A device power state describes the power state of a device in a computer, independently of the other devices in the computer. Device power states are named D0, D1, D2, and D3. D0 is the fully on state, and D1, D2, and D3 are low-power states. The state number is inversely related to power consumption: higher numbered states use less power. The D3 state is divided into two substates, D3hot and D3cold.

Device power states are characterized by the following attributes:

  1. Power consumption: How much power does the device use?
  2. Device context: How much of its operational context does the device retain in this state?
  3. Device driver behavior: What must the drivers for the device do to restore the device to the fully operational state?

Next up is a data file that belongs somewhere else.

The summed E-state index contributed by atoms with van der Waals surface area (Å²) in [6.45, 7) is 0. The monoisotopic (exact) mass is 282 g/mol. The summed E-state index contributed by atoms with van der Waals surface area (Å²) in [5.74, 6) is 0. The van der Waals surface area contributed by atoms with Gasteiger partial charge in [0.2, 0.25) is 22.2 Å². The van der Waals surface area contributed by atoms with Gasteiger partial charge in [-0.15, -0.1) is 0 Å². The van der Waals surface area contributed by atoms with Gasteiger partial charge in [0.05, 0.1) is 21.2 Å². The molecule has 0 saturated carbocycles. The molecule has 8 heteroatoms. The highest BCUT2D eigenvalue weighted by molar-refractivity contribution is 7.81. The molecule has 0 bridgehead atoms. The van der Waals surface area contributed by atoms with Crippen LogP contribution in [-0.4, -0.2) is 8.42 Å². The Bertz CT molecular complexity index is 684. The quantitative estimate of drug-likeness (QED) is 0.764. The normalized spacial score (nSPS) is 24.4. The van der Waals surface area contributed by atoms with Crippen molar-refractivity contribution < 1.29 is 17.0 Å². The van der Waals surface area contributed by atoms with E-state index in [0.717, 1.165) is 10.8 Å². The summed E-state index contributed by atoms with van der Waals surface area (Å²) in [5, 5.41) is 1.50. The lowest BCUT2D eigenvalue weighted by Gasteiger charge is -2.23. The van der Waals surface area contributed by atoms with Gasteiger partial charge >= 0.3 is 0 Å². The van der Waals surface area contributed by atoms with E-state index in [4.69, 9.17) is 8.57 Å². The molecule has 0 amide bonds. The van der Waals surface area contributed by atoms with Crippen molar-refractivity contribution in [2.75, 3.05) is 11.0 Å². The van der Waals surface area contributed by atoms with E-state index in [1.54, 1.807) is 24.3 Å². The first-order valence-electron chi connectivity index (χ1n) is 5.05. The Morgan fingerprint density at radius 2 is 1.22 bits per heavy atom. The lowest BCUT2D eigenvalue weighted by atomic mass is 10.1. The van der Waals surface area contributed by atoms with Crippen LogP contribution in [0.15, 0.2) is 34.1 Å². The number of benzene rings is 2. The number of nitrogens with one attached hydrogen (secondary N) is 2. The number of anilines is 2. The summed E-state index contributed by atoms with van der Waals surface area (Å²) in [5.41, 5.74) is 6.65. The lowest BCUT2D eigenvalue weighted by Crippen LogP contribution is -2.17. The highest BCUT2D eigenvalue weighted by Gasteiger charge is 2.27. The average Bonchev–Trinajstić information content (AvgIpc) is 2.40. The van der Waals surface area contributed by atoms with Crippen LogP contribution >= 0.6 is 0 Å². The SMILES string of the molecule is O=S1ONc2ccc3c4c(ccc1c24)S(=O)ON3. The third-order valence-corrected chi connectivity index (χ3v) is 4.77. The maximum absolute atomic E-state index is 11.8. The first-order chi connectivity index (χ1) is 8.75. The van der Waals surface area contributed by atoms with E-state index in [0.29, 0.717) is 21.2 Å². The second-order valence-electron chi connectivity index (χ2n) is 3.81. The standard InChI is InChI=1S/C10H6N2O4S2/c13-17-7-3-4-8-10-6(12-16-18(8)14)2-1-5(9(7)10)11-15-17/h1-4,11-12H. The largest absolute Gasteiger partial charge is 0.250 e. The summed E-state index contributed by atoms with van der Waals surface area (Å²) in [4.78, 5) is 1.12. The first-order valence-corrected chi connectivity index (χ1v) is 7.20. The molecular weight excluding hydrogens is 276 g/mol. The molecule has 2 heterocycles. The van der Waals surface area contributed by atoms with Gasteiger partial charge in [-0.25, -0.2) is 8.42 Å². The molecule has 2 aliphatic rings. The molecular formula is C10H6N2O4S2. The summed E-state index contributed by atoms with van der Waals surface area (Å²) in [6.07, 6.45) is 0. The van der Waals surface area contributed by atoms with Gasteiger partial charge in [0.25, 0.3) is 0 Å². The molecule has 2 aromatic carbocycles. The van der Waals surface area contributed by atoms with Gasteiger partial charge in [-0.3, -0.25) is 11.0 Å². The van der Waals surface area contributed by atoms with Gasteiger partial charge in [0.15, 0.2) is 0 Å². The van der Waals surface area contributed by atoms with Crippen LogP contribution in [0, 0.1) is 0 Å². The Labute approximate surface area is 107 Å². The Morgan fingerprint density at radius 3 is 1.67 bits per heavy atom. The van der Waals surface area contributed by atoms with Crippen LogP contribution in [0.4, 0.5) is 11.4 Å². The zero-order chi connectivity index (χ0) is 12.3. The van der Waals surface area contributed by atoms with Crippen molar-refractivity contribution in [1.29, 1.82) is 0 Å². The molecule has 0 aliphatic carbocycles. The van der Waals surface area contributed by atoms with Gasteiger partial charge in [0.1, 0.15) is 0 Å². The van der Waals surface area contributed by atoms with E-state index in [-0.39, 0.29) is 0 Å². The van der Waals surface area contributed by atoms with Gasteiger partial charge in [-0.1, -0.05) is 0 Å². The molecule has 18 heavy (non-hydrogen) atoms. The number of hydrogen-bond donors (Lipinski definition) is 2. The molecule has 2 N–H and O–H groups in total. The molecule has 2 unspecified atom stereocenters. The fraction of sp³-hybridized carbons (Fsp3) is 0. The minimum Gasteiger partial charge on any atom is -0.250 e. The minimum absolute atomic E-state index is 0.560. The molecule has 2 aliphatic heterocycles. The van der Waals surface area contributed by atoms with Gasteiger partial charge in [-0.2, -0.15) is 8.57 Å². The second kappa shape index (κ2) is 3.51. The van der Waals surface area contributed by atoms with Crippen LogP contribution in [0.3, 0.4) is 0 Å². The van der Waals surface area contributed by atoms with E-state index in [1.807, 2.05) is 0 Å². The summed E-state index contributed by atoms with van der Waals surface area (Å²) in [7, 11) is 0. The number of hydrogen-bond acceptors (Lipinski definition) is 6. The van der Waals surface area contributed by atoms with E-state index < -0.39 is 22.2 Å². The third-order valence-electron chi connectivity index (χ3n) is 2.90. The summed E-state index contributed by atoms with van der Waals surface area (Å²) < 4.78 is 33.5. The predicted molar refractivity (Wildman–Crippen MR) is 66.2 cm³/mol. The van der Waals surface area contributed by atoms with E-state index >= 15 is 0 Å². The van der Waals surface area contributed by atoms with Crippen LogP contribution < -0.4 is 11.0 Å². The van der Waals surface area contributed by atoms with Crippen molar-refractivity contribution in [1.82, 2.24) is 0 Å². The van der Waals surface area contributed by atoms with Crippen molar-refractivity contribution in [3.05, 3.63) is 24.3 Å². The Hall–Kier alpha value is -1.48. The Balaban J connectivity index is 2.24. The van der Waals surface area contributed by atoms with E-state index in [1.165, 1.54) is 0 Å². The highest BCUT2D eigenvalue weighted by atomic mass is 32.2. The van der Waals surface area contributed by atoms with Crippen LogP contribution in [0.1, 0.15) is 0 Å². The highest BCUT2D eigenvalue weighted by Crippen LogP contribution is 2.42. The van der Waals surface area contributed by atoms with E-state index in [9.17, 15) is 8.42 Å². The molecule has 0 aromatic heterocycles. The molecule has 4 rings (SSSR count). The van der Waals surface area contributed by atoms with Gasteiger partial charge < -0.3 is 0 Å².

4. Restore time: How long does it take to restore the device to the fully operational state? Most types of devices have modest restore times that differ little from one device class to the next. Only a few types of devices, such as GPUs, have very large hardware contexts that take significantly longer to restore.
  5. Wake-up capability: Can the device request wake-up from this state? In general, if a device can request wake-up from a given power state (for example, D2), it can also request wake-up from any higher-powered state (D1).

The exact definitions of the power states are device-specific. Not all devices define all the states; many devices define only the D0 and D3 states. The power state of a device need not match the system power state. For example, some devices can be in the off (D3) state even though the system is in the system working state (S0).

Like the system, a device can transition from the working state (D0) to any low-power state (D1, D2, or D3) and from any low-power state to the working state. The following diagram is a state graph that shows the valid device power state transitions.

Device power state transition

Source : Device Power States